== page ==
Ethan Rutherford likes to make his readers squirm. His new collection of stories, “The Peripatetic Coffin” (Ecco), follows characters into ridiculously uncomfortable situations, and once they’re in, there’s no turning back. And that goes for readers, too. You may suspect, a few paragraphs or pages in, that this is not going to end well, but you can’t stop reading — these smart, psychologically complex, and sometimes even funny stories are too good to put down.
“I like stories where things happen; where characters find themselves under a great deal of pressure, where things aren’t going as planned. Characters are their most combustible — they are more likely to do things, to lunge after a desired object, to reveal themselves — when they are at their most emotionally uncomfortable,” says Rutherford, who moved to the Twin Cities from Seattle a few years ago to study creative writing at the University of Minnesota. (A certain amount of homesickness is revealed in his preoccupation with the sea, in nearly every story; we are a bit landlocked here.) His stories have done very well, finding homes in literary magazines like Ploughshares and One Story; the title story from “The Peripatetic Coffin” appears in “The Best American Short Stories 2009.”
In that story, he follows a group of Civil War soldiers who have accepted a mission to go into the deep in a primitive submarine that killed every member of its first two crews. That would be a flat-out deterrent to most people right there, but someone always says yes to the mission impossible, and that’s the kind of person Rutherford delights in — ridiculous and also very real. (This story is based on the exploits of an actual crummy Confederate vessel, the H.L. Hunley.) Another story in the book follows an early, unprepared arctic expedition onto the ice (it’s also based on historical events). Foolhardy isn’t just for adults, either. In another story, a group of campers at the worst summer camp ever try to rescue a missing mascot from the glorious neighboring camp.
If drawn-out discomfort and unease is a hallmark of our post-millennial, post-9/11, disaster-obsessed pop culture, as a quick scan of popular film and television might suggest, then Rutherford’s stories are perfect for these times. At this moment in history, we aren’t just comfortable with discomfort, we enjoy it. (Or, more accurately, we enjoy witnessing the discomfort of others.) His timing is good in another way, too: The short story is enjoying a revival, especially in the Twin Cities.
“Short story writers, we’re sort of like that weird uncle you never see at the beach until you invite him to that one family picnic: spindly legs, farmer tan, sun block smeared all over our face, squinting because we forgot our sunglasses. I don’t know why it’s happening, necessarily, but it’s nice to see all these new people on the beach, getting the sun they deserve,” he says. “I’ve heard people say that short stories are popular now because everyone’s attention span has been zapped by the Internet. Part of me wonders what people mean by popular and another part of me goes: Short stories, if done right, require more attention from their readers than novels do. So your guess is as good as mine, but what sort of rude person would turn down an invitation to a family picnic on a beach?”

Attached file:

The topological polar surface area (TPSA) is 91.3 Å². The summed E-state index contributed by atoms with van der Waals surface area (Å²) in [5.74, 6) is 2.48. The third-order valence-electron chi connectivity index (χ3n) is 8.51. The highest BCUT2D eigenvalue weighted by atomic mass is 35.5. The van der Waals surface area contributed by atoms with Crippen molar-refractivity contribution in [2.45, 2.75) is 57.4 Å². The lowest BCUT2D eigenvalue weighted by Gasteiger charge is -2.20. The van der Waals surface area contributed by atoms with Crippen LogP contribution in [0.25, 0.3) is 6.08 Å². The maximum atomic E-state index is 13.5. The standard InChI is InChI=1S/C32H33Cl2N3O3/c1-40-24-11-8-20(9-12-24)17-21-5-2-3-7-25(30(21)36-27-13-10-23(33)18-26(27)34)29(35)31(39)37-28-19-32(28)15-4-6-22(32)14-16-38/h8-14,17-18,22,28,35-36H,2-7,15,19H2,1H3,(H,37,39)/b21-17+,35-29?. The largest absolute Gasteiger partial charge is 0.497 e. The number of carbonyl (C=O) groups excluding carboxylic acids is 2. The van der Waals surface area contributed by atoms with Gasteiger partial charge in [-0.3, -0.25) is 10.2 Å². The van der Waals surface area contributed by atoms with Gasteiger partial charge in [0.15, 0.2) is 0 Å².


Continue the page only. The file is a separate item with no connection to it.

Working on a novel, set in Alaska
As someone who is fascinated with characters who go off the rails or into the unknown, it makes sense that Rutherford wouldn’t stick with what’s working for him. So he’s heading into new territory by working on a novel, set in Alaska. He also writes under pressure now, with a toddler son and a band vying for his attention. Last year, Chris Riemenschneider called the indie rock band, Pennyroyal, “one of the best new local bands you’ve probably never heard,” and Rutherford is its lead guitarist. He says playing music, with its different sort of creative energy, actually balances his writing life.
“With writing, it’s so easy to get locked inside yourself — it’s painstaking work, and slow; you’re all alone, responsible for making sure every piece fits (and you’re the only one to blame when it doesn’t work, which is most of the time). For me, music is the opposite of that: You are in a room, with other people, working together to make something. And that creative camaraderie, when things are working the way they should, when everyone is locked in, well, it’s the greatest feeling, and works, for me, like a bit of a pressure valve. I can get lost in sound in a way I cannot get lost in literature. It all comes from the same place — that desire to get something across to another person without making it explicit — but the process is different, and I’ve found that each recharges the other: When I’m going through a fallow period in writing, music takes over; when music becomes too chaotic, and I want nothing more than to be left alone, I return to writing.”